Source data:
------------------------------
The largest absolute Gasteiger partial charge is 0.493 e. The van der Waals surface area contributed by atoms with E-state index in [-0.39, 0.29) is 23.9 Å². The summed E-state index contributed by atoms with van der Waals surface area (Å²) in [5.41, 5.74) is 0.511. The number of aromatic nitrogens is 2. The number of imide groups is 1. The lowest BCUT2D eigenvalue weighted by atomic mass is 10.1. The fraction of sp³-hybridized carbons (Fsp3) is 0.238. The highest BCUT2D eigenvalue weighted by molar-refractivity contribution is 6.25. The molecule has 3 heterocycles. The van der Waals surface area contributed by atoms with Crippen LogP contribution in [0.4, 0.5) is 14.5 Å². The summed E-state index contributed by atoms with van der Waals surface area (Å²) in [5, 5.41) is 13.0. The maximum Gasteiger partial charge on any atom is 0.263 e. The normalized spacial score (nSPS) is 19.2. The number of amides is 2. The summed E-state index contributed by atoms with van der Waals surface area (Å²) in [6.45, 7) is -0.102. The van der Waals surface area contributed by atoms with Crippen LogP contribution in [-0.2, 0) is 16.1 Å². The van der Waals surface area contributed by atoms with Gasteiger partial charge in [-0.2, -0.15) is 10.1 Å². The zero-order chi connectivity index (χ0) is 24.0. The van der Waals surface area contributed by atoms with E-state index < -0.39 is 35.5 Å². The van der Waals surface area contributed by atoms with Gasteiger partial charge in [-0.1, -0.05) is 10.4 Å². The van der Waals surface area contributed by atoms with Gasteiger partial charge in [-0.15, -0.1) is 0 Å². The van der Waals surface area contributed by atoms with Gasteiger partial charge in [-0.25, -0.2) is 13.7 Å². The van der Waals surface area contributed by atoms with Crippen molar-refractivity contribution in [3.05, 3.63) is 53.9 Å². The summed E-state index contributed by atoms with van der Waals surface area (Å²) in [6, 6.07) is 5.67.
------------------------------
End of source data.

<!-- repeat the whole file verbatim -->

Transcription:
The largest absolute Gasteiger partial charge is 0.493 e. The van der Waals surface area contributed by atoms with E-state index in [-0.39, 0.29) is 23.9 Å². The summed E-state index contributed by atoms with van der Waals surface area (Å²) in [5.41, 5.74) is 0.511. The number of aromatic nitrogens is 2. The number of imide groups is 1. The lowest BCUT2D eigenvalue weighted by atomic mass is 10.1. The fraction of sp³-hybridized carbons (Fsp3) is 0.238. The highest BCUT2D eigenvalue weighted by molar-refractivity contribution is 6.25. The molecule has 3 heterocycles. The van der Waals surface area contributed by atoms with Crippen LogP contribution in [0.4, 0.5) is 14.5 Å². The summed E-state index contributed by atoms with van der Waals surface area (Å²) in [5, 5.41) is 13.0. The maximum Gasteiger partial charge on any atom is 0.263 e. The normalized spacial score (nSPS) is 19.2. The number of amides is 2. The summed E-state index contributed by atoms with van der Waals surface area (Å²) in [6.45, 7) is -0.102. The van der Waals surface area contributed by atoms with Crippen LogP contribution in [-0.2, 0) is 16.1 Å². The van der Waals surface area contributed by atoms with Gasteiger partial charge in [-0.2, -0.15) is 10.1 Å². The zero-order chi connectivity index (χ0) is 24.0. The van der Waals surface area contributed by atoms with E-state index < -0.39 is 35.5 Å². The van der Waals surface area contributed by atoms with Gasteiger partial charge in [-0.1, -0.05) is 10.4 Å². The van der Waals surface area contributed by atoms with Gasteiger partial charge in [-0.15, -0.1) is 0 Å². The van der Waals surface area contributed by atoms with Gasteiger partial charge in [-0.25, -0.2) is 13.7 Å². The van der Waals surface area contributed by atoms with Crippen molar-refractivity contribution in [3.05, 3.63) is 53.9 Å². The summed E-state index contributed by atoms with van der Waals surface area (Å²) in [6, 6.07) is 5.67.